Andrew Peacock is missing. No, not the human Andrew Peacock who once led the federal parliamentary Liberal Party (and of whom Paul Keating said when that Peacock tried to become leader for a second time, ''Can a souffle rise twice?'') but Andrew Peacock the spectacular male peafowl that has lived around the National Library of Australia for some years. Library staff, wittily, gave him his wholly appropriate name.
He has not been seen for more than three weeks and everyone at the library who loved him and who felt a glimpse of him enriched the working day, is worried.
''Librarians pining is not a pretty sight,'' a Library spokeswoman said.
What has become of him? He would be such an adornment to a spacious garden that theft cannot be ruled out. Nor can kidnapping, although ''We've not had a ransom note yet'', the spokeswoman said.
Everyone is hoping he is alive and well and has perhaps, in search of love and companionship, gone to join a small colony of peafowl at large in Narrabundah.
The love interest theory is supported by the fact that in the days before his disappearance he was seen offering his spectacular courtship display, meant of course for peahens, to unappreciative pigeons.
''Andrew turned up at the National Library about three years ago,'' the spokswoman said, with a short history of Andrew and the Library related in an ominous past tense.
''He moved in on the contractors who were working on the podium. Or more particularly, he moved in on their lunchboxes. He stayed there as long as the lunchboxes did, and when they moved on, so did he - to the greenery outside Oral History and Folklore.
''But it was down at the Loading Dock/Staff Entrance where he was to eventually settle,'' she said. ''The menu was better. But the library's security staff encouraged Andrew to abandon his love of abandoned sausage rolls in favour of seeds, fruit and vegies.
''In winter, when the loading dock door would open he'd sneak in to where it was warmer, settling himself on a pallet. He also liked the recycling bin outside, plonking himself on top regularly for a peacock's eye view of the loading dock.
''He went missing about three weeks ago - it's the longest time he's ever been away and library staff are pining. We will understand if he's decided to move on - and we do hope he's found Mrs Andrew - we'd just like to know he's safe.''
Communal approach a winner
Of course most eyes and ears were focused on Tim Overall, the charismatic mayor of Queanbeyan when he gave a speech at Queanbeyan High School on Tuesday. But we can forgive anyone there who was a little distracted by the sight, above his head as he stood on the stage, of the striking new mosaic representation of the school crest. In maroon and white and bearing the Latin motto ''nihil labore sine'', it beautifies and ennobles the school's hall.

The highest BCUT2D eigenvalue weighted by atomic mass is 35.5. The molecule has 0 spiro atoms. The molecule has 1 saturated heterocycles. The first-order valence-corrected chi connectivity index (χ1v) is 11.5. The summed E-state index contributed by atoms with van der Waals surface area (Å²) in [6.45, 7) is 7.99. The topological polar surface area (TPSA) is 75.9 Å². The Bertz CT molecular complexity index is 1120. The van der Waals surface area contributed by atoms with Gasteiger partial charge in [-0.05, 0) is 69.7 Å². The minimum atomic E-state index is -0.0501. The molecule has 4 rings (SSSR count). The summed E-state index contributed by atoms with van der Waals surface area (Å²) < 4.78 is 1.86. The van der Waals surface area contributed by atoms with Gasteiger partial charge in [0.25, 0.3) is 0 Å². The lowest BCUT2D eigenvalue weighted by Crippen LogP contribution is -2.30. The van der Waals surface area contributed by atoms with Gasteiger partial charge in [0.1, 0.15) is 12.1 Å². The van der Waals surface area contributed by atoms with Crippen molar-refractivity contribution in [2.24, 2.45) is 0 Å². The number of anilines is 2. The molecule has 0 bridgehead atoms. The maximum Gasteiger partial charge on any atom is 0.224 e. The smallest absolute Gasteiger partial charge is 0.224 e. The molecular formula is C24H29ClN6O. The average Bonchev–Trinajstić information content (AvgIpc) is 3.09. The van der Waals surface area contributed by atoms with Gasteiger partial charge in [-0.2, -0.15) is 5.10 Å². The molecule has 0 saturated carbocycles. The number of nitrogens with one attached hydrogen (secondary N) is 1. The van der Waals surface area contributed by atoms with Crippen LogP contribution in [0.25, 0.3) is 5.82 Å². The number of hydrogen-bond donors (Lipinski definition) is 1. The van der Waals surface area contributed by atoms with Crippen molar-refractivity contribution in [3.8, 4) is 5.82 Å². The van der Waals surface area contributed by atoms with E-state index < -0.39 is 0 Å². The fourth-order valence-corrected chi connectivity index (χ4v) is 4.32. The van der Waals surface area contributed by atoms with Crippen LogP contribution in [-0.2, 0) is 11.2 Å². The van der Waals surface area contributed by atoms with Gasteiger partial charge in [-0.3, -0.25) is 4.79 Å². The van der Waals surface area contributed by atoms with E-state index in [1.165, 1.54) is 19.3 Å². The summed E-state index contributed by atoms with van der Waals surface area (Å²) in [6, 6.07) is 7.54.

To digress for a moment, folklore has it that Labor prime minister Gough Whitlam once visited the school and had Whitlamesque fun with the school's motto. ''Nihil labore sine'' means ''Without labour nothing'' or that nothing can be achieved without labour, without hard work. But scholarly Gough, at play, is said to have said that the motto endorsed the truism that nothing was possible without Labor, that without Labor, Australia was nothing!
This year there's been a flurry of mosaic-making by some students. The crest (''It looks beautiful. It's absolutely fantastic!'' teacher and student representative council co-ordinator Michael Guilfoyle said), made by students of the council, is the latest creation and Tuesday's occasion was among other things its ''unveiling''. But earlier this year and at the council's invitation students made and installed three of the 10 mosaics that have beautified and ennobled one stretch of old Crawford Street, helping turn it into what's now the Crawford Street lifestyle precinct. Queanbeyan High School students, tutored in mosaic-making by artist Kim Grant, have warmed to the art form and so have gone on to make the majestic crest.
It sounds as if this has been a dynamic year of achievements for the school's council, with, perhaps, some lessons for democracy as we know it. Pay attention, political scientists. Guilfoyle says: ''This year's Queanbeyan High School SRC was run as a 'committee of the whole' rather than through people chosen by populist elections. Under this system (to permanently replace elections) every student in the school was invited to be a member of the SRC. All they needed to do was turn up to the weekly (Wednesday lunchtime) meetings and participate in SRC events. As a result, this year's SRC was a group of dedicated 'workhorses' instead of being 'show ponies'.''
It all sounds mildly Maoist but Guilfoyle has gone into rhapsodies over what this kind of communal council has managed: buying essential things for the school and all sorts of acts of altruism, such as the running of a bandanna day for children with cancer that raised $200. Mr Overall rhapsodised about the same things on Tuesday, standing under the super new school crest that is another of the fruits of this first year of doing things communally.